Jim Martin, Ph.D. University of Oklahoma Zarrow Center 840 Asp Ave., Room 111 Norman, OK 73019 Phone: 405-325-8951 Email: email@example.com Web: www.education.ou.edu/zarrow A Four-Part Transition Assessment Model
Transition Big Idea #1 Parents and educators and students need to decide: Where will the student live? Where will the student work? Where will the student receive job training? Where will the student receive education after high school?
Transition Big Idea #2 Design the high school years to ensure that students have the opportunity and gain the skills needed to achieve post-school education, employment, and living goals.
Transition Big Idea #3 To enable students to attain postschool goals, involve students in identifying and making linkages to post-school supports and programs before exiting the school system.
Seven Transition Steps • Involve student in IEP Planning Process • Team completes a three (soon to be four)-part transition assessment process. • Team Writes Present Level of Academic Achievement and Functional Performance • Team develops course of study • Team develops postschool linkages • Students work on attaining IEP and personal goals • Families and students build a Student-Directed Summary of Performance
IDEA 2004 on Transition Assessment • TAs are needed to develop • a coordinated set of activities • within a results oriented process • based on student needs • taking into account student strengths, preferences, and interests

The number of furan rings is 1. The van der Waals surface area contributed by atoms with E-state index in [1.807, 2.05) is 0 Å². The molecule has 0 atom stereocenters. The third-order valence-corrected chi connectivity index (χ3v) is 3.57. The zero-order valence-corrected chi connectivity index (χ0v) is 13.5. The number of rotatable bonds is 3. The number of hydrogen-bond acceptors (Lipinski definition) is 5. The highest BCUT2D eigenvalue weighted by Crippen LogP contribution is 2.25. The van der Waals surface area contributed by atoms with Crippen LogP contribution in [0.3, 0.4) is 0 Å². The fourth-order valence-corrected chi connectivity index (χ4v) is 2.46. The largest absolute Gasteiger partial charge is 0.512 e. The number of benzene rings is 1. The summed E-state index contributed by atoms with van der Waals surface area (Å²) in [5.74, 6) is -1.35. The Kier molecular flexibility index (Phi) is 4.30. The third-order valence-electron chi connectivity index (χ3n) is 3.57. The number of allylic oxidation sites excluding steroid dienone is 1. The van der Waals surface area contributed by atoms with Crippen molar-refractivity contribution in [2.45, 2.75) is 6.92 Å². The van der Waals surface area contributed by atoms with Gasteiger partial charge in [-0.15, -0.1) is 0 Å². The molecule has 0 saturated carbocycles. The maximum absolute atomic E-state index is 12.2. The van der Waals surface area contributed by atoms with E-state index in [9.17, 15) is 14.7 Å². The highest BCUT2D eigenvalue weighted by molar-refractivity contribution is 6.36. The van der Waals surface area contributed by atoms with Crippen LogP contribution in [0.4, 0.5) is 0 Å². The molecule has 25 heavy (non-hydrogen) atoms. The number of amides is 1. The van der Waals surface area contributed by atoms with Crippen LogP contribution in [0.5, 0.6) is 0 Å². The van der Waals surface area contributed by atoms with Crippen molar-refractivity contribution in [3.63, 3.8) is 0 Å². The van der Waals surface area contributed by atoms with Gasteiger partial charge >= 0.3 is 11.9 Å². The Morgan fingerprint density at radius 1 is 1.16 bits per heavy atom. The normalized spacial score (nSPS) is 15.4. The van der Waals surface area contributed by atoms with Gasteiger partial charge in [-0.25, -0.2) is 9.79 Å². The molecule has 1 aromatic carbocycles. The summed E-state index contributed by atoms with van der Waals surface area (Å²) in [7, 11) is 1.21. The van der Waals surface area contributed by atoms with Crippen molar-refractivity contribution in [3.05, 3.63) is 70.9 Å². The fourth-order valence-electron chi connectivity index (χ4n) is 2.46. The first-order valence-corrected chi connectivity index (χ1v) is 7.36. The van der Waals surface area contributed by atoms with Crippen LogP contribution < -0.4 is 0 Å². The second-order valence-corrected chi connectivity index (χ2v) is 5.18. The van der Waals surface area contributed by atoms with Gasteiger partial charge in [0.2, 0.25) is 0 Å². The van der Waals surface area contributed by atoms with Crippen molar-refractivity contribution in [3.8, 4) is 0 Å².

Post-Secondary Goals • IEP must include appropriate measurable postsecondary goals • based upon age-appropriate transition assessment • related to training, education, employment, and when appropriate, independent living
Coordinated Activities • Coordinated activities includes • instruction • related services • community experiences • the development of employment and other postschool objectives • when appropriate functional vocational evaluation • What does functional voc evaluation mean?
CEC’s Division on Career Development and Transition • Transition assessment is the ongoing process of collecting data on individual’s needs, preferences, and interests as they relate to the demands of current and future working, educational, and living environments. Assessment data serves as the common thread in the transition process and forms the basis for defining IEP goals and services • Focus is upon future roles as worker and citizen • Student choice a major theme • TA is an on-going, future focused, person centered process • Students need to direct own transition planning process • Yields match between strengths, needs, preferences and demands and culture of current and future environments Sitlington, P. L., Neubert, D. A. & Leconte, P. J. (1997). Transition assessment: The position of DCDT. Career Development for Exceptional Individuals, 20, 69-79.
Goals of Transition Assessment • Help students make informed choices • Help students take charge of the process • Most special educators are not using transition assessment methods that facilitate student involvement or student self-determination (Thoma, et al. 2002) • Help students understand skills needed for postschool environments Test, D. S., Aspel, N. P., & Everson, J. M. (2006). Transition methods for youth with disabilities. New Jersey: Pearson Merrill, Prentice Hall.